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How does Shakespeare use conflict to dramatic effect in Romeo and Juliet?

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How does Shakespeare use Conflict to Dramatic Effect in Romeo and Juliet In scene one, act one Shakespeare uses many forms of conflict to dramatic effect. It starts with an example of friendly rivalry, shown between two servants of the Capulet family, Gregory and Sampson. When Sampson says to Gregory that he is "A pretty piece of flesh" which means he thinks of himself as good looking, Gregory replies by saying that "Tis well thou art not fish, if thou hadst, thou hast been Poor John". By saying this Gregory is comparing Sampson's manhood to a small, dried and salty piece of fish. Another example of this friendly rivalry is when Gregory uses a pun to annoy Sampson, "To move is to stir, and to be valiant is to stand, therefore if thou art moved thou runnest away", Gregory is playing on the two meanings of the word moved, and uses this as a pun. This entertains and amuses the audience, and at the time it was written, it would have kept the audience from becoming restless. In scene one, act one, there are also examples of rivalry between the two families, Montague and Capulet. ...read more.


Here Shakespeare lightens the mood of the audience and gives them a rest. Then in act three scene one there are examples of family rivalry between Romeo and Mercutio, and Tybalt. Shakespeare uses dramatic irony when Romeo says, "Tybalt, the reason that I have to love thee doth much excuse the appertaining rage". This is ironic because the audience know that the reason that Romeo is referring to is the fact that he is now related to Tybalt, having married Juliet already in secret. The rivalry between Mercutio and Tybalt is shown when Mercutio is trying to provoke Tybalt into a fight when he says, "And but one word with one of us? Couple it with something, make it a word and a blow", this highlights Mercutio's hate for the Montague's and sets the scene for a fight between Mercutio and Tybalt, grabbing the attention of the audience, and leaving them in anticipation of a fight. In act three scene one there is also a point where the conflict between the two families is shown for its seriousness when, following the killing of Tybalt by Romeo, Lady Capulet is seen to be more interested in having Romeo executed, than actually mourning the death of Tybalt. ...read more.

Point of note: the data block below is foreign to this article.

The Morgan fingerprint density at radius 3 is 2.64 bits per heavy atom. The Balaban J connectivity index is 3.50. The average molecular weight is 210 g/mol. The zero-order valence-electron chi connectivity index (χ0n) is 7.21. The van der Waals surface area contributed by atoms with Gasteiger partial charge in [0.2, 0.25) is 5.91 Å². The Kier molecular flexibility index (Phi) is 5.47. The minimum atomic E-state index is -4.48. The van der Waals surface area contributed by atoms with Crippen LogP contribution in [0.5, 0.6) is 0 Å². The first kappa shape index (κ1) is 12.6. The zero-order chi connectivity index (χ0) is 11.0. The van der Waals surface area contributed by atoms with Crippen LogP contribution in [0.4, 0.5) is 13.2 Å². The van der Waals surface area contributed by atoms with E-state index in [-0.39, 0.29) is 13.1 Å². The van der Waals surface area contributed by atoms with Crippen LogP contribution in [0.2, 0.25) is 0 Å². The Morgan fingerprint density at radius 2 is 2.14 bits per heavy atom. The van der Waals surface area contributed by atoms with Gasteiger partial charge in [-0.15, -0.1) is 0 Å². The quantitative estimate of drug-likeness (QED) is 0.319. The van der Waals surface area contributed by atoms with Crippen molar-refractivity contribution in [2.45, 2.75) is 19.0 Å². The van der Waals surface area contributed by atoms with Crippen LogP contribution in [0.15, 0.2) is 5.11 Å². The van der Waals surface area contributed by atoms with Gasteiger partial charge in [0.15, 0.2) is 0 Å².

actually crying about the fact that her husband killed Tybalt and has been banished, and she will be unable to see him again, alternatively, Juliet could also be crying over the death of Tybalt. The nurse speaks out of turn, when she says, "May not one speak", whilst Juliet's parents are telling Juliet off, this will surprise the audience as servants where supposed to obey and do what there masters told them to do. The Nurse also uses an insulting metaphor when speaking to Juliet about Romeo when she says, "Romeo's a dishclout to him", by saying this the nurse is trying to comfort Juliet by telling her that Romeo is not as big a loss as Juliet thinks he is. In conclusion, Shakespeare uses a lot of conflict to dramatic effect in his play Romeo and Juliet, he uses much dramatic irony, metaphors, serious and dangerous conflict and friendly rivalry to interest and engage the audience. The mood is often playful and funny when members of just one family are on stage, however when members of both families are present, the tension rises and the conflict becomes serious. There is also a lot of use of dramatic irony mostly involving Romeo's marriage to Juliet. ...read more.

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